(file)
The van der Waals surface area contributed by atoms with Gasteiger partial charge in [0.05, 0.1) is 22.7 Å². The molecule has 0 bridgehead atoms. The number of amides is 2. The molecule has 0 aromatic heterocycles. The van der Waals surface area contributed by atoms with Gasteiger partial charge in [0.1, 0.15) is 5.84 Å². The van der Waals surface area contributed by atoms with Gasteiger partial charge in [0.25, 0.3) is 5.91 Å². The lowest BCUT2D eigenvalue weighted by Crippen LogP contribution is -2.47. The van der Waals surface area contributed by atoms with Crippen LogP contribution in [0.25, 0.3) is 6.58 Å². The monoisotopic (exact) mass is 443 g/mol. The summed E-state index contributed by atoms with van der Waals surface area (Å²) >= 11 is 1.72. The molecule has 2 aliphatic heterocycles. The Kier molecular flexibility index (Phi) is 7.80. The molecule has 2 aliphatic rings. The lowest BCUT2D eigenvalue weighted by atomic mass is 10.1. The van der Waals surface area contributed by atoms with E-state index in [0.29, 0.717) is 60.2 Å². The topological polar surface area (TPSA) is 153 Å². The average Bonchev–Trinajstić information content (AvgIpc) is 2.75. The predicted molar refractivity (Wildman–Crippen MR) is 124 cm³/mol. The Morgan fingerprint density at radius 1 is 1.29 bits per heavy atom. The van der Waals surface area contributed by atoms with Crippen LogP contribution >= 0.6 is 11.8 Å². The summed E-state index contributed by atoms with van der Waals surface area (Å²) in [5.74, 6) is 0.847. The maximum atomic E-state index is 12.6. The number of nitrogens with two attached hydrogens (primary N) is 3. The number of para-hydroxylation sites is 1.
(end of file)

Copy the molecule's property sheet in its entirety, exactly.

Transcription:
The van der Waals surface area contributed by atoms with Gasteiger partial charge in [0.05, 0.1) is 22.7 Å². The molecule has 0 bridgehead atoms. The number of amides is 2. The molecule has 0 aromatic heterocycles. The van der Waals surface area contributed by atoms with Gasteiger partial charge in [0.1, 0.15) is 5.84 Å². The van der Waals surface area contributed by atoms with Gasteiger partial charge in [0.25, 0.3) is 5.91 Å². The lowest BCUT2D eigenvalue weighted by Crippen LogP contribution is -2.47. The van der Waals surface area contributed by atoms with Crippen LogP contribution in [0.25, 0.3) is 6.58 Å². The monoisotopic (exact) mass is 443 g/mol. The summed E-state index contributed by atoms with van der Waals surface area (Å²) >= 11 is 1.72. The molecule has 2 aliphatic heterocycles. The Kier molecular flexibility index (Phi) is 7.80. The molecule has 2 aliphatic rings. The lowest BCUT2D eigenvalue weighted by atomic mass is 10.1. The van der Waals surface area contributed by atoms with E-state index in [0.29, 0.717) is 60.2 Å². The topological polar surface area (TPSA) is 153 Å². The average Bonchev–Trinajstić information content (AvgIpc) is 2.75. The predicted molar refractivity (Wildman–Crippen MR) is 124 cm³/mol. The Morgan fingerprint density at radius 1 is 1.29 bits per heavy atom. The van der Waals surface area contributed by atoms with Crippen LogP contribution >= 0.6 is 11.8 Å². The summed E-state index contributed by atoms with van der Waals surface area (Å²) in [5.74, 6) is 0.847. The maximum atomic E-state index is 12.6. The number of nitrogens with two attached hydrogens (primary N) is 3. The number of para-hydroxylation sites is 1.